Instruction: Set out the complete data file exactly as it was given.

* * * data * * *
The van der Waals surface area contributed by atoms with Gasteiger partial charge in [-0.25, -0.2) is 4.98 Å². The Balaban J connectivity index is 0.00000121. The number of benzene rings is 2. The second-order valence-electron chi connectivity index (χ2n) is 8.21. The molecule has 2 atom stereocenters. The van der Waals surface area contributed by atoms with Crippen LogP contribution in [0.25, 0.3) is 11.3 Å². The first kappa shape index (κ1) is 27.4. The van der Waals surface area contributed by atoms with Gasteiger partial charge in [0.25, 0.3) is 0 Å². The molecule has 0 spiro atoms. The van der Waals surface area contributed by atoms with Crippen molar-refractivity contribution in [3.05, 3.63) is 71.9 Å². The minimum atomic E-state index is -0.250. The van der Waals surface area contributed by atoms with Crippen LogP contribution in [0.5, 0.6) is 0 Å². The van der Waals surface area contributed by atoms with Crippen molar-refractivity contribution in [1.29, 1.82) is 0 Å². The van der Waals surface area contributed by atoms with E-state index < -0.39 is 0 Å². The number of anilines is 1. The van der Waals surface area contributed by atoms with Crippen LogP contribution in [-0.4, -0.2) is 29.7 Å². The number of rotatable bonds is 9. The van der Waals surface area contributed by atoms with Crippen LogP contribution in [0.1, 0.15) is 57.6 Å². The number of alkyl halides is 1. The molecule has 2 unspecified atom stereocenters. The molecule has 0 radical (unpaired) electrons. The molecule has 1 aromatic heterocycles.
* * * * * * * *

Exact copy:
The van der Waals surface area contributed by atoms with Gasteiger partial charge in [-0.25, -0.2) is 4.98 Å². The Balaban J connectivity index is 0.00000121. The number of benzene rings is 2. The second-order valence-electron chi connectivity index (χ2n) is 8.21. The molecule has 2 atom stereocenters. The van der Waals surface area contributed by atoms with Crippen LogP contribution in [0.25, 0.3) is 11.3 Å². The first kappa shape index (κ1) is 27.4. The van der Waals surface area contributed by atoms with Gasteiger partial charge in [0.25, 0.3) is 0 Å². The molecule has 0 spiro atoms. The van der Waals surface area contributed by atoms with Crippen molar-refractivity contribution in [3.05, 3.63) is 71.9 Å². The minimum atomic E-state index is -0.250. The van der Waals surface area contributed by atoms with Crippen LogP contribution in [0.5, 0.6) is 0 Å². The van der Waals surface area contributed by atoms with Crippen molar-refractivity contribution in [1.29, 1.82) is 0 Å². The van der Waals surface area contributed by atoms with E-state index < -0.39 is 0 Å². The number of anilines is 1. The van der Waals surface area contributed by atoms with Crippen LogP contribution in [-0.4, -0.2) is 29.7 Å². The number of rotatable bonds is 9. The van der Waals surface area contributed by atoms with Crippen LogP contribution in [0.1, 0.15) is 57.6 Å². The number of alkyl halides is 1. The molecule has 2 unspecified atom stereocenters. The molecule has 0 radical (unpaired) electrons. The molecule has 1 aromatic heterocycles.